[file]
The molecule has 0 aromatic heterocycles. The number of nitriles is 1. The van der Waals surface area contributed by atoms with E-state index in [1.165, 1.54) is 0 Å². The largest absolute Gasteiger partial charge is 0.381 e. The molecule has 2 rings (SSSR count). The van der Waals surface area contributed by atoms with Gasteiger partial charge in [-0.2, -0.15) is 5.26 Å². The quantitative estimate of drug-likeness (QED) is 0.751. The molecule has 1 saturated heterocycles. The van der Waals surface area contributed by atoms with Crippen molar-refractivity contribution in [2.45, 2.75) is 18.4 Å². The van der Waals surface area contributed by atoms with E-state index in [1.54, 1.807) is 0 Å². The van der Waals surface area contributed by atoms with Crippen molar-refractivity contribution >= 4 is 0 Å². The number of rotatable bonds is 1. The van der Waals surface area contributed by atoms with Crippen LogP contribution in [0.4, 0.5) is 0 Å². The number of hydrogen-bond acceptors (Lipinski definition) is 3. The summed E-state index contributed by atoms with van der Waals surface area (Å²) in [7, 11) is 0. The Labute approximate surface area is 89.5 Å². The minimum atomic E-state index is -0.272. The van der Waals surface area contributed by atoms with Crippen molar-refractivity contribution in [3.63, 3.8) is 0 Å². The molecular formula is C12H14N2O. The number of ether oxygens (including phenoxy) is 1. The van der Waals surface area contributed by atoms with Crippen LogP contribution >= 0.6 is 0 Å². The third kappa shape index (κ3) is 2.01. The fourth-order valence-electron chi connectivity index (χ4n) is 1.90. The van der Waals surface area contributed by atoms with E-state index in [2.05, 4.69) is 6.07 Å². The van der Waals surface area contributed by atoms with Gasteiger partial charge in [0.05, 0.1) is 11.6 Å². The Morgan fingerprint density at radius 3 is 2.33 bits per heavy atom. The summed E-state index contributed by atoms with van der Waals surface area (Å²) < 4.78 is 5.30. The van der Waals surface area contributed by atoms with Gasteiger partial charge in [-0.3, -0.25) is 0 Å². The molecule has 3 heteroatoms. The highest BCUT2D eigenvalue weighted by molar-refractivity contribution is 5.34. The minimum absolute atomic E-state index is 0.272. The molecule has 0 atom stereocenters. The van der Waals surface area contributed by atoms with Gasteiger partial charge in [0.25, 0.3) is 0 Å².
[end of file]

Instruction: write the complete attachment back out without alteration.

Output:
The molecule has 0 aromatic heterocycles. The number of nitriles is 1. The van der Waals surface area contributed by atoms with E-state index in [1.165, 1.54) is 0 Å². The largest absolute Gasteiger partial charge is 0.381 e. The molecule has 2 rings (SSSR count). The van der Waals surface area contributed by atoms with Gasteiger partial charge in [-0.2, -0.15) is 5.26 Å². The quantitative estimate of drug-likeness (QED) is 0.751. The molecule has 1 saturated heterocycles. The van der Waals surface area contributed by atoms with Crippen molar-refractivity contribution in [2.45, 2.75) is 18.4 Å². The van der Waals surface area contributed by atoms with E-state index in [1.54, 1.807) is 0 Å². The van der Waals surface area contributed by atoms with Crippen molar-refractivity contribution >= 4 is 0 Å². The number of rotatable bonds is 1. The van der Waals surface area contributed by atoms with Crippen LogP contribution in [0.4, 0.5) is 0 Å². The number of hydrogen-bond acceptors (Lipinski definition) is 3. The summed E-state index contributed by atoms with van der Waals surface area (Å²) in [7, 11) is 0. The Labute approximate surface area is 89.5 Å². The minimum atomic E-state index is -0.272. The van der Waals surface area contributed by atoms with Crippen molar-refractivity contribution in [3.63, 3.8) is 0 Å². The molecular formula is C12H14N2O. The number of ether oxygens (including phenoxy) is 1. The van der Waals surface area contributed by atoms with Crippen LogP contribution >= 0.6 is 0 Å². The third kappa shape index (κ3) is 2.01. The fourth-order valence-electron chi connectivity index (χ4n) is 1.90. The van der Waals surface area contributed by atoms with E-state index in [2.05, 4.69) is 6.07 Å². The van der Waals surface area contributed by atoms with Gasteiger partial charge in [0.05, 0.1) is 11.6 Å². The Morgan fingerprint density at radius 3 is 2.33 bits per heavy atom. The summed E-state index contributed by atoms with van der Waals surface area (Å²) < 4.78 is 5.30. The van der Waals surface area contributed by atoms with Gasteiger partial charge in [-0.3, -0.25) is 0 Å². The molecule has 3 heteroatoms. The highest BCUT2D eigenvalue weighted by molar-refractivity contribution is 5.34. The minimum absolute atomic E-state index is 0.272. The molecule has 0 atom stereocenters. The van der Waals surface area contributed by atoms with Gasteiger partial charge in [0.25, 0.3) is 0 Å².